We live longer, are active longer, and therefore we need to work longer, Russia’s Prime Minister Dmitry Medvedev argues as he presents what is a highly controversial law in Russia.
The Russian government approves a bill raising the retirement age step-by-step starting as soon as 2019.
In general, retirement age will jump from today’s 60 to 65 for men by 2028 and from 55 to 63 for women by 2034. For some categories, like military veterans and police officers, no changes are yet in pipe.
For people in the north, the changes are also dramatic. Here, retirement age will jump from 50 to 58 for women and from 55 to 60 for men. Introduced in Soviet times, people in the northern regions, like Murmansk, Arkhangelsk and Siberia, have retired several years earlier than people in the rest of the country.
Lower retirement age in the north is argued to compensate for harsh climate and harder working conditions. Earlier retirement, logically, has therefore been an argument for Russians to move and work in the north.
Presenting the draft law on Thursday, Prime Minister Dmitry Medvedev said the changes are highly needed. “Without these changes, we can’t move forward neither in raising the standard of living for people, nor in the social sphere, nor in the development of the economy”, Medvedev said according to the transcripts from the government’s meeting.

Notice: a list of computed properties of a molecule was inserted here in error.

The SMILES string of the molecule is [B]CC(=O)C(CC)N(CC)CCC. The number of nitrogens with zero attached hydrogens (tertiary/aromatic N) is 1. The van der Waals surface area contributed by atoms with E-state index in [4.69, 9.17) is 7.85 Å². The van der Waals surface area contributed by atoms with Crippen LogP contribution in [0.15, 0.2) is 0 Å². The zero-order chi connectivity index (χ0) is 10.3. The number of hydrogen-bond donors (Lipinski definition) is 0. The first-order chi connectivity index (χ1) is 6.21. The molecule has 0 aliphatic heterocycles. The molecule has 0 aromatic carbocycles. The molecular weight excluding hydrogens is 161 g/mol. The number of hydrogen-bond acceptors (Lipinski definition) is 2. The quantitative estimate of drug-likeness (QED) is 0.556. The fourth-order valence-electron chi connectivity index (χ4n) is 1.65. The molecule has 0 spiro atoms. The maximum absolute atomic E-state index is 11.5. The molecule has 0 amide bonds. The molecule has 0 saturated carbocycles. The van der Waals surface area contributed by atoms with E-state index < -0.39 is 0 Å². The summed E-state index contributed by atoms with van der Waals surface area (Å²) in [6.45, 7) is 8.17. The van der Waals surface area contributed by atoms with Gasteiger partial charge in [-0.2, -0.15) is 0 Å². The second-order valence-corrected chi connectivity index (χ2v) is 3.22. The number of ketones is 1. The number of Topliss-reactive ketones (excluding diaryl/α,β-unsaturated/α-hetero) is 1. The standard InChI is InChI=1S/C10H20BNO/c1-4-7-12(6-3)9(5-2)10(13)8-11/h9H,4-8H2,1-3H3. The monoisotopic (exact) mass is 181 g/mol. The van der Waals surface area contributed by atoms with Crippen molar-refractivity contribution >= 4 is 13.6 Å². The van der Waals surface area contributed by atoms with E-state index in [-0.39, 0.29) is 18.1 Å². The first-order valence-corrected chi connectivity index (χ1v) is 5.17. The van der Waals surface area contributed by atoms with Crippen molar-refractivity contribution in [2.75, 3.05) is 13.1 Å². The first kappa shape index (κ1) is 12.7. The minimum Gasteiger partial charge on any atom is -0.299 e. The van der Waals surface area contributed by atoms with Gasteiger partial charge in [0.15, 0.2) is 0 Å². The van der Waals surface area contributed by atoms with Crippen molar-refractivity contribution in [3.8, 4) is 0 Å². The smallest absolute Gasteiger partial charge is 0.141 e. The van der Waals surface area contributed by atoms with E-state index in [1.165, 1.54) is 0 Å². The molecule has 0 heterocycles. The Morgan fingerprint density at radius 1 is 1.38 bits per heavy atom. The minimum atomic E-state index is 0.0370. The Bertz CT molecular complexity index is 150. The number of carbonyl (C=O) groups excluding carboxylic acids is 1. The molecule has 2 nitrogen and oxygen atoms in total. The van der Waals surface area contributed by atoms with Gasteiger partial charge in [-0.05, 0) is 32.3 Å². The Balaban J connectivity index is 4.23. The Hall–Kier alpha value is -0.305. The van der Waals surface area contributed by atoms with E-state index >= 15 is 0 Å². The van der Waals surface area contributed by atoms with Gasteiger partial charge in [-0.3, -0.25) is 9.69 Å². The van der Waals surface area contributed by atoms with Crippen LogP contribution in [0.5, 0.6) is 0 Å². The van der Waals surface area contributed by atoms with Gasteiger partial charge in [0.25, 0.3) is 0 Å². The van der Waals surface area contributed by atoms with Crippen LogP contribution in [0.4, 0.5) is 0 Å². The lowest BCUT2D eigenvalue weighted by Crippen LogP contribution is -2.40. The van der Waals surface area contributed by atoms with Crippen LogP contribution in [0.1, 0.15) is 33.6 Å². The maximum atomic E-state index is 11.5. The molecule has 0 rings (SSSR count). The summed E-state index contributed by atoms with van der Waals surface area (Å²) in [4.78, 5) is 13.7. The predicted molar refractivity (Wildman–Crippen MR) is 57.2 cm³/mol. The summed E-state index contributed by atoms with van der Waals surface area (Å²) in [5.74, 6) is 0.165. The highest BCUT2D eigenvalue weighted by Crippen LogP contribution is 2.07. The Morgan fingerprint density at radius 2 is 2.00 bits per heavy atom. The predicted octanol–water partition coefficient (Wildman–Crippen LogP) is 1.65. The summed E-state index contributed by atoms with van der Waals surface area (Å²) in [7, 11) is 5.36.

The text of the bill is published by the State Duma (in Russian).
Following in others’ footsteps
Medvedev pointed to the rest of Europe who have raised pension age long time ago. The same goes for most other former Soviet republics. “Except for Russia and Uzbekistan”, the Prime Minsiter informed.
With the step-by-step increase in retirement age, Medvedev argues Russians have “plenty of time to adapt” to the new pension rules.
Some categories will be excluded from the new age limits. Women with more than five children, parents of disabled children, Chernobyl victims and people working in harmful and dangerous productions will keep today’s pension age.
Like in the rest of Russia, people in the north are not very happy about the changes.
Regional newspaper Severpost has asked its followers on Vkontakte what they think about working longer. 56% of the respondents say they will leave the Murmansk region, because “there is no point in living here anymore”. 14% say “I’ll stay no matter what”, while 30% say it doesn’t matter, “I will not reach retirement”.
The new law will have to be approved by the State Duma.
Related stories from around the North:
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Finland: Jobs on the upswing for Finns, but structural problems linger, YLE News
Iceland: Norwegians and Icelanders let Alaskans in on the secrets to economic prosperity, Alaska Dispatch News
Sweden: Will Sweden scrap state pensions for thousands now living in Finland?, YLE News
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